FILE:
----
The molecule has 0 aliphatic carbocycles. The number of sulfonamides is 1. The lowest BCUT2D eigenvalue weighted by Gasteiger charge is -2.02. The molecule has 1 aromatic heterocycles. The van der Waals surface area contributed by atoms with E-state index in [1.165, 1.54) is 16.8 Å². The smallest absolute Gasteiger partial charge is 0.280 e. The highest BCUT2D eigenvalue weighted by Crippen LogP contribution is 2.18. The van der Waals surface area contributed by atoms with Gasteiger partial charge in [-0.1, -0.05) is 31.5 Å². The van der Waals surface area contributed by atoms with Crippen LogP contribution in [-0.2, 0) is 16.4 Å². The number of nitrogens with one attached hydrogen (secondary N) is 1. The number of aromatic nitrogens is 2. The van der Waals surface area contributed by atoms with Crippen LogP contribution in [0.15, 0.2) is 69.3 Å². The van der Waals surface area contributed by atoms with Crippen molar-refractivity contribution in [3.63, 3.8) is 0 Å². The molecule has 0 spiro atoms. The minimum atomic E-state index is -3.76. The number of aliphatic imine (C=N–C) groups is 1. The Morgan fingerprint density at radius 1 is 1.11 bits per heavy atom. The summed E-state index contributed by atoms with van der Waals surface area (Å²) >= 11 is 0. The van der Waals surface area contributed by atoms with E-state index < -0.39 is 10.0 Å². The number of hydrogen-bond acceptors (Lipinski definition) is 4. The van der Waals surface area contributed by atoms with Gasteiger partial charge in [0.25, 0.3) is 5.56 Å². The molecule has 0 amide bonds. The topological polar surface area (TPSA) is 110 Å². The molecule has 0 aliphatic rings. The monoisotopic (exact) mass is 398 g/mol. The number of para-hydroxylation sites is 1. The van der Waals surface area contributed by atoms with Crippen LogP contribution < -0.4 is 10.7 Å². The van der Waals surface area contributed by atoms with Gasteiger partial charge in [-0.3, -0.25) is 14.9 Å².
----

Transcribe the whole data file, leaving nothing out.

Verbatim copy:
The molecule has 0 aliphatic carbocycles. The number of sulfonamides is 1. The lowest BCUT2D eigenvalue weighted by Gasteiger charge is -2.02. The molecule has 1 aromatic heterocycles. The van der Waals surface area contributed by atoms with E-state index in [1.165, 1.54) is 16.8 Å². The smallest absolute Gasteiger partial charge is 0.280 e. The highest BCUT2D eigenvalue weighted by Crippen LogP contribution is 2.18. The van der Waals surface area contributed by atoms with Gasteiger partial charge in [-0.1, -0.05) is 31.5 Å². The van der Waals surface area contributed by atoms with Crippen LogP contribution in [-0.2, 0) is 16.4 Å². The number of nitrogens with one attached hydrogen (secondary N) is 1. The number of aromatic nitrogens is 2. The van der Waals surface area contributed by atoms with Crippen LogP contribution in [0.15, 0.2) is 69.3 Å². The van der Waals surface area contributed by atoms with Crippen molar-refractivity contribution in [3.63, 3.8) is 0 Å². The molecule has 0 spiro atoms. The minimum atomic E-state index is -3.76. The number of aliphatic imine (C=N–C) groups is 1. The Morgan fingerprint density at radius 1 is 1.11 bits per heavy atom. The summed E-state index contributed by atoms with van der Waals surface area (Å²) >= 11 is 0. The van der Waals surface area contributed by atoms with E-state index < -0.39 is 10.0 Å². The number of hydrogen-bond acceptors (Lipinski definition) is 4. The van der Waals surface area contributed by atoms with Gasteiger partial charge in [0.25, 0.3) is 5.56 Å². The molecule has 0 amide bonds. The topological polar surface area (TPSA) is 110 Å². The molecule has 0 aliphatic rings. The monoisotopic (exact) mass is 398 g/mol. The number of para-hydroxylation sites is 1. The van der Waals surface area contributed by atoms with Crippen LogP contribution < -0.4 is 10.7 Å². The van der Waals surface area contributed by atoms with Gasteiger partial charge in [-0.3, -0.25) is 14.9 Å².